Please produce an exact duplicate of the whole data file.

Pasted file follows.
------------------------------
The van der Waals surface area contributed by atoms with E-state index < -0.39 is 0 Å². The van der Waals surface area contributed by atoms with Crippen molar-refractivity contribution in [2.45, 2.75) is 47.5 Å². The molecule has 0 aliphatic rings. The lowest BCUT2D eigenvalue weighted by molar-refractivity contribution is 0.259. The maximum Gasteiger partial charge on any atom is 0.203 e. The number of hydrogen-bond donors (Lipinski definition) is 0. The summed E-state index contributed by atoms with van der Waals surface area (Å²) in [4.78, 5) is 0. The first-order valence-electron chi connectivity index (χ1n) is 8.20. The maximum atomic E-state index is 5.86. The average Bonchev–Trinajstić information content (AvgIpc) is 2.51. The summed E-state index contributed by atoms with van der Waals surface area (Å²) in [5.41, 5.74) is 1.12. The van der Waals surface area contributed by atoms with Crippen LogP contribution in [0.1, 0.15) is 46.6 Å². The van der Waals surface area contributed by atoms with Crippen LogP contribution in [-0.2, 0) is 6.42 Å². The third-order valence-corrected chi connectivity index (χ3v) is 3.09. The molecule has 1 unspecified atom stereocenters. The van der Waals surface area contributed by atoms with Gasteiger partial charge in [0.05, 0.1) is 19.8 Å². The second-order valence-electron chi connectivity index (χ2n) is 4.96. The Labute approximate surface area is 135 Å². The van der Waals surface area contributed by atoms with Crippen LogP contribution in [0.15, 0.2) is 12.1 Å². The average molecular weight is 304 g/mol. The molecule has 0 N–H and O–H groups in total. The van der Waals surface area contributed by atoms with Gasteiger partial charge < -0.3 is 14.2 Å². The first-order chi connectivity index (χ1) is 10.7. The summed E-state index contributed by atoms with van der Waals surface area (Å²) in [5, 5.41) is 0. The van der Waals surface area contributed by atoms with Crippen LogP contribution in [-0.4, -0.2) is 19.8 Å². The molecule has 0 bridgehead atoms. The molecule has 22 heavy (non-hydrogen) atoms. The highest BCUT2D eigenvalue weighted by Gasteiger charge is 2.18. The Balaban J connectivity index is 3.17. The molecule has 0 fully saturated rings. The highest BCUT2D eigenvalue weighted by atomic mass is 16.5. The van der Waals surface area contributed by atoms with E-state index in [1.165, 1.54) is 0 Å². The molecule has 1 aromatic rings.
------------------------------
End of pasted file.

The van der Waals surface area contributed by atoms with E-state index < -0.39 is 0 Å². The van der Waals surface area contributed by atoms with Crippen molar-refractivity contribution in [2.45, 2.75) is 47.5 Å². The molecule has 0 aliphatic rings. The lowest BCUT2D eigenvalue weighted by molar-refractivity contribution is 0.259. The maximum Gasteiger partial charge on any atom is 0.203 e. The number of hydrogen-bond donors (Lipinski definition) is 0. The summed E-state index contributed by atoms with van der Waals surface area (Å²) in [4.78, 5) is 0. The first-order valence-electron chi connectivity index (χ1n) is 8.20. The maximum atomic E-state index is 5.86. The average Bonchev–Trinajstić information content (AvgIpc) is 2.51. The summed E-state index contributed by atoms with van der Waals surface area (Å²) in [5.41, 5.74) is 1.12. The van der Waals surface area contributed by atoms with Crippen LogP contribution in [0.1, 0.15) is 46.6 Å². The van der Waals surface area contributed by atoms with Crippen LogP contribution in [-0.2, 0) is 6.42 Å². The third-order valence-corrected chi connectivity index (χ3v) is 3.09. The molecule has 1 unspecified atom stereocenters. The van der Waals surface area contributed by atoms with Gasteiger partial charge in [0.05, 0.1) is 19.8 Å². The second-order valence-electron chi connectivity index (χ2n) is 4.96. The Labute approximate surface area is 135 Å². The van der Waals surface area contributed by atoms with Crippen LogP contribution in [0.15, 0.2) is 12.1 Å². The average molecular weight is 304 g/mol. The molecule has 0 N–H and O–H groups in total. The van der Waals surface area contributed by atoms with Gasteiger partial charge < -0.3 is 14.2 Å². The first-order chi connectivity index (χ1) is 10.7. The summed E-state index contributed by atoms with van der Waals surface area (Å²) in [5, 5.41) is 0. The van der Waals surface area contributed by atoms with Crippen LogP contribution in [-0.4, -0.2) is 19.8 Å². The molecule has 0 bridgehead atoms. The molecule has 22 heavy (non-hydrogen) atoms. The highest BCUT2D eigenvalue weighted by Gasteiger charge is 2.18. The Balaban J connectivity index is 3.17. The molecule has 0 fully saturated rings. The highest BCUT2D eigenvalue weighted by atomic mass is 16.5. The van der Waals surface area contributed by atoms with E-state index in [1.165, 1.54) is 0 Å². The molecule has 1 aromatic rings.